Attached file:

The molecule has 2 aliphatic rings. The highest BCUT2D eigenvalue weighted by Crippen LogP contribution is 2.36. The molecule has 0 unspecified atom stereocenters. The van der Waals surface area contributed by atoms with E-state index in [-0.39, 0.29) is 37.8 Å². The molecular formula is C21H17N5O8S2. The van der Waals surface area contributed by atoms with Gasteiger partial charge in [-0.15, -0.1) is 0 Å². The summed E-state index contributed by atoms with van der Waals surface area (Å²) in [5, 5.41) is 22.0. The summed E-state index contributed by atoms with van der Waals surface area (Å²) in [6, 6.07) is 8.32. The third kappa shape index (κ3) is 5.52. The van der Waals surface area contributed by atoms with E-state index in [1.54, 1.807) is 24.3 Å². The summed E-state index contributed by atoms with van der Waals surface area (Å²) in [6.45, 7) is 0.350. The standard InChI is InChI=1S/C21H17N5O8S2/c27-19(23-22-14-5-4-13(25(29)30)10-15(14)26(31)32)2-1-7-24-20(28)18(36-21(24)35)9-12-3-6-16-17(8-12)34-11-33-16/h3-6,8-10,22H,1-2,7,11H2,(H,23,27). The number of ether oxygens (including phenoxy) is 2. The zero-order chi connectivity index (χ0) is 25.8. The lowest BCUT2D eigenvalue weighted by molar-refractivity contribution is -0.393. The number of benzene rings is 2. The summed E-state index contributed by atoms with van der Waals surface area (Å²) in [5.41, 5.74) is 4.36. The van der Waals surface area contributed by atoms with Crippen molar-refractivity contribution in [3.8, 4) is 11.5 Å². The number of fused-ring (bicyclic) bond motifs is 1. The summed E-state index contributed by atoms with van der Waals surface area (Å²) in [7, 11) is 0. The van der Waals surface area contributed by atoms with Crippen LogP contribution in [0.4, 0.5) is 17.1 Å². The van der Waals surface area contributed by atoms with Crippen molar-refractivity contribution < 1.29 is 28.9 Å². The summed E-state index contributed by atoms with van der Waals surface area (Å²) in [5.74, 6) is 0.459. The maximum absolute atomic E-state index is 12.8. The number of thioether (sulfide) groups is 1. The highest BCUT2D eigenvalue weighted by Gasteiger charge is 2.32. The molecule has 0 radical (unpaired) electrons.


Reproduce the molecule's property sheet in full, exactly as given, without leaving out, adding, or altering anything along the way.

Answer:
The molecule has 2 aliphatic rings. The highest BCUT2D eigenvalue weighted by Crippen LogP contribution is 2.36. The molecule has 0 unspecified atom stereocenters. The van der Waals surface area contributed by atoms with E-state index in [-0.39, 0.29) is 37.8 Å². The molecular formula is C21H17N5O8S2. The van der Waals surface area contributed by atoms with Gasteiger partial charge in [-0.15, -0.1) is 0 Å². The summed E-state index contributed by atoms with van der Waals surface area (Å²) in [5, 5.41) is 22.0. The summed E-state index contributed by atoms with van der Waals surface area (Å²) in [6, 6.07) is 8.32. The third kappa shape index (κ3) is 5.52. The van der Waals surface area contributed by atoms with E-state index in [1.54, 1.807) is 24.3 Å². The summed E-state index contributed by atoms with van der Waals surface area (Å²) in [6.45, 7) is 0.350. The standard InChI is InChI=1S/C21H17N5O8S2/c27-19(23-22-14-5-4-13(25(29)30)10-15(14)26(31)32)2-1-7-24-20(28)18(36-21(24)35)9-12-3-6-16-17(8-12)34-11-33-16/h3-6,8-10,22H,1-2,7,11H2,(H,23,27). The number of ether oxygens (including phenoxy) is 2. The zero-order chi connectivity index (χ0) is 25.8. The lowest BCUT2D eigenvalue weighted by molar-refractivity contribution is -0.393. The number of benzene rings is 2. The summed E-state index contributed by atoms with van der Waals surface area (Å²) in [5.41, 5.74) is 4.36. The van der Waals surface area contributed by atoms with Crippen molar-refractivity contribution in [3.8, 4) is 11.5 Å². The number of fused-ring (bicyclic) bond motifs is 1. The summed E-state index contributed by atoms with van der Waals surface area (Å²) in [7, 11) is 0. The van der Waals surface area contributed by atoms with Crippen LogP contribution in [0.4, 0.5) is 17.1 Å². The van der Waals surface area contributed by atoms with Crippen molar-refractivity contribution < 1.29 is 28.9 Å². The summed E-state index contributed by atoms with van der Waals surface area (Å²) in [5.74, 6) is 0.459. The maximum absolute atomic E-state index is 12.8. The number of thioether (sulfide) groups is 1. The highest BCUT2D eigenvalue weighted by Gasteiger charge is 2.32. The molecule has 0 radical (unpaired) electrons.